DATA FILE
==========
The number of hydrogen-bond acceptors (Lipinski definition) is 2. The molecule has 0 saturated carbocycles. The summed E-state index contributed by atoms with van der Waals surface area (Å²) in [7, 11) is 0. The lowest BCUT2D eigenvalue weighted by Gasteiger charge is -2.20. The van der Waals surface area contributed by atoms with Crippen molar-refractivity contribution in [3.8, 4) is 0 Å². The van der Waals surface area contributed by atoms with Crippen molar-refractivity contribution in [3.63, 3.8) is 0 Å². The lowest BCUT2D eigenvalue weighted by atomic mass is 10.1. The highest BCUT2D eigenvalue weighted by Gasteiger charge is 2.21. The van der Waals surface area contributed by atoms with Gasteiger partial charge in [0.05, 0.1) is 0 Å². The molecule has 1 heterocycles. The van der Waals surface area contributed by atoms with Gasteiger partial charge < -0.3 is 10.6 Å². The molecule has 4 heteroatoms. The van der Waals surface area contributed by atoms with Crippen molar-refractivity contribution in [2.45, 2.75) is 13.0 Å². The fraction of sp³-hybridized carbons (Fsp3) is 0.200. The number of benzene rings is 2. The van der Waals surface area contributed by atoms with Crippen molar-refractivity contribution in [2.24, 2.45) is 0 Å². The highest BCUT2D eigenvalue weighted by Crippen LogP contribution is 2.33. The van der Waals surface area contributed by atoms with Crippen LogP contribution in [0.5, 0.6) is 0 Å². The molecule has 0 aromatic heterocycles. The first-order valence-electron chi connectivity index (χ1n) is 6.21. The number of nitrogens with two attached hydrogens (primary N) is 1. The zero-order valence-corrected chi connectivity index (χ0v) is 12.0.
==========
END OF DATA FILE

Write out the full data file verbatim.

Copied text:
The number of hydrogen-bond acceptors (Lipinski definition) is 2. The molecule has 0 saturated carbocycles. The summed E-state index contributed by atoms with van der Waals surface area (Å²) in [7, 11) is 0. The lowest BCUT2D eigenvalue weighted by Gasteiger charge is -2.20. The van der Waals surface area contributed by atoms with Crippen molar-refractivity contribution in [3.8, 4) is 0 Å². The van der Waals surface area contributed by atoms with Crippen molar-refractivity contribution in [3.63, 3.8) is 0 Å². The lowest BCUT2D eigenvalue weighted by atomic mass is 10.1. The highest BCUT2D eigenvalue weighted by Gasteiger charge is 2.21. The van der Waals surface area contributed by atoms with Gasteiger partial charge in [0.05, 0.1) is 0 Å². The molecule has 1 heterocycles. The van der Waals surface area contributed by atoms with Gasteiger partial charge < -0.3 is 10.6 Å². The molecule has 4 heteroatoms. The van der Waals surface area contributed by atoms with Crippen molar-refractivity contribution in [2.45, 2.75) is 13.0 Å². The fraction of sp³-hybridized carbons (Fsp3) is 0.200. The number of benzene rings is 2. The van der Waals surface area contributed by atoms with Crippen molar-refractivity contribution in [2.24, 2.45) is 0 Å². The highest BCUT2D eigenvalue weighted by Crippen LogP contribution is 2.33. The van der Waals surface area contributed by atoms with Crippen LogP contribution in [0.5, 0.6) is 0 Å². The molecule has 0 aromatic heterocycles. The first-order valence-electron chi connectivity index (χ1n) is 6.21. The number of nitrogens with two attached hydrogens (primary N) is 1. The zero-order valence-corrected chi connectivity index (χ0v) is 12.0.